No doubt, God will greatly reward Bishops who shine the light of truth into the darkness of this deluded, feel-good, culture of death.

    Thank you Lord, for sending us Bishops like His Excellency, the Most Reverend Robert Carlson.

  4. Charivari Rob says:

    It gladdens me most particularly to hear this (emphasis mine):

    “In the third place, and most importantly, Proposal 2 is based on principles that are morally reprehensible…”

    He speaks of the cures and therapies resulting from adult stem cell research and the lack of same from embryonic stem cell research. In my opinion, that’s useful if a cost-benefit analysis helps tip someone to the right answer. However, he makes clear the value at the heart of the issue.

    It wouldn’t matter if embryonic stem cell research was the field that produced 70 cures and adult cell research had produced nothing. The underlying principles, and therefore the practice, would still be morally reprehensible!

  5. Jeff Pinyan says:

    It reads like a good old, tried-and-true Catechism!

  6. Paul Stokell says:

    Saginaw: You’ve Come A Long Way, Baby!

  7. magdalen says:

    Saginaw has come a long way but decades of misinformation will not be undone by this faithful bishop in a few years. I have many relatives in this diocese and they are absolutely pro-abortion and catholic. They think confession went out with vatican two and that God is mother / father or he/she and that you and I are the sacrament and women should be ordained. I have heard the ‘homilies’ m yself ridiculing those who would not change–to their liberal/modernist point of view.

    Bottom line: most will ignore this bishop.

  8. Matt says:

    Two points….

    One….it’s objectionable that the post has chosen to fill in the blanks on part one of the bishop’s well written letter. [? This makes no sense.]

    Secondly, again, please stop acting like Saginaw is some awful place…having grown up there I can assure you that Robert Carlson is not the first bishop to defend life issues in the diocese. The former (now deceased) bishop opposed the euthanasia ballot issue several years ago and also pushed back strongly against abortion.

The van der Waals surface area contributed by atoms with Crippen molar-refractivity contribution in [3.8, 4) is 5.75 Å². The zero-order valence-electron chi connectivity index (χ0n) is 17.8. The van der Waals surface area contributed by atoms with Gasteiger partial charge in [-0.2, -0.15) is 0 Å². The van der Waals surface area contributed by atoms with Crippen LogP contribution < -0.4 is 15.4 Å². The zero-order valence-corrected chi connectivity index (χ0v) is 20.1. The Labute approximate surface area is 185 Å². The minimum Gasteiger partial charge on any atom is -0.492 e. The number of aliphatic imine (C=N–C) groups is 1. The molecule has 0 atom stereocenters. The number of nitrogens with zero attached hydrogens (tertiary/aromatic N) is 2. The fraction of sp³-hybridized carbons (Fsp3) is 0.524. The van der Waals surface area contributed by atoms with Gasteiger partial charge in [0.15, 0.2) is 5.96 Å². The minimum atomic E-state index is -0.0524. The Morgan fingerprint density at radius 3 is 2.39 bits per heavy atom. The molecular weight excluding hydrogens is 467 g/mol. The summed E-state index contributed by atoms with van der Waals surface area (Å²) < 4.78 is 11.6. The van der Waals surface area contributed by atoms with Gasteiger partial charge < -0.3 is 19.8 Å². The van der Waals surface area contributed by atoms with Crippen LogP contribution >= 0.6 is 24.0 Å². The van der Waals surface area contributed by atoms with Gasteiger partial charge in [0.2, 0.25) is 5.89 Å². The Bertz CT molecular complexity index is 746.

So, come on people, recognize what Bp Carlson is doing, but don’t do so through a viewpoint that is malformed and full of ill will.

    And I can’t wait until Fr Z (in charity I’m sure) puts a cute little graphic of a bunny or a turtle or a bitter pill up here in response to my post. [Was that necessary?]

  9. seminarian101 says:

    Bishop Cooney of the diocese of Gaylord wrote a similar letter. He spelled it out clearly that proposal 2 must be opposed by all Catholics.

    Here take a look: http://www.dioceseofgaylord.org/

  10. Disappointed says:

    I’m not nearly as happy about Bishop Carlson’s statement. In fact, I’m terribly disappointed. The reason is, for all the appropriate things he says in his letter (regarding abortion), he negates them all by stating: “Regarding the presidential election, there is the potential for Catholics to reach different conclusions in good conscience.” That’s all the pro-abortionists need. They will be quoting that just like they quote from Forming Consciences for Faithful Citizenship. It’s also worth noting that Fr.Zuhlsdorf doesn’t analyze that troubling sentence.

    When so many bishops have taken a courageous stand–urging Catholics to think of Judgment Day, making clear there is no proportional reason for the killing of children, etc.–Bishop Carlson has given a green light for Catholics to vote for the most radical pro-abortion candidate in history. In fact, his letter has probably set back the pro-life movement in the Saginaw Diocese. For years people will be saying, “Bishop Carlson said I can vote for whoever I want in good conscience,” or, “Bishop Carlson said I just have to follow my conscience.”

    I’ve always supported Bishop Carlson, and he’s been doing great work here. However, he really missed the boat on this one

  11. John says:

    Vote pro-life!

  12. I agree, this statement is true and well reasoned, and strong on prop. 2, but I think it is fatally flawed in regards to Sen. Barack Obama and the presidential election.

    National socialism in Germany didn’t come to power by the adoption of an ideology or election of propositions on the part of the German people. It was centered around a person and his will, and its ascension in Germany was due to that man’s ascension to power.

    When Bishop Carlson writes: “Regarding the presidential election, there is the potential for Catholics to reach different conclusions in good conscience” isn’t he contradicting his own moral reasoning? Is he not cognizant that an ideology needs a personality in order to become ascendant? If so, do you think he does so to save the diocese’s tax exempt status?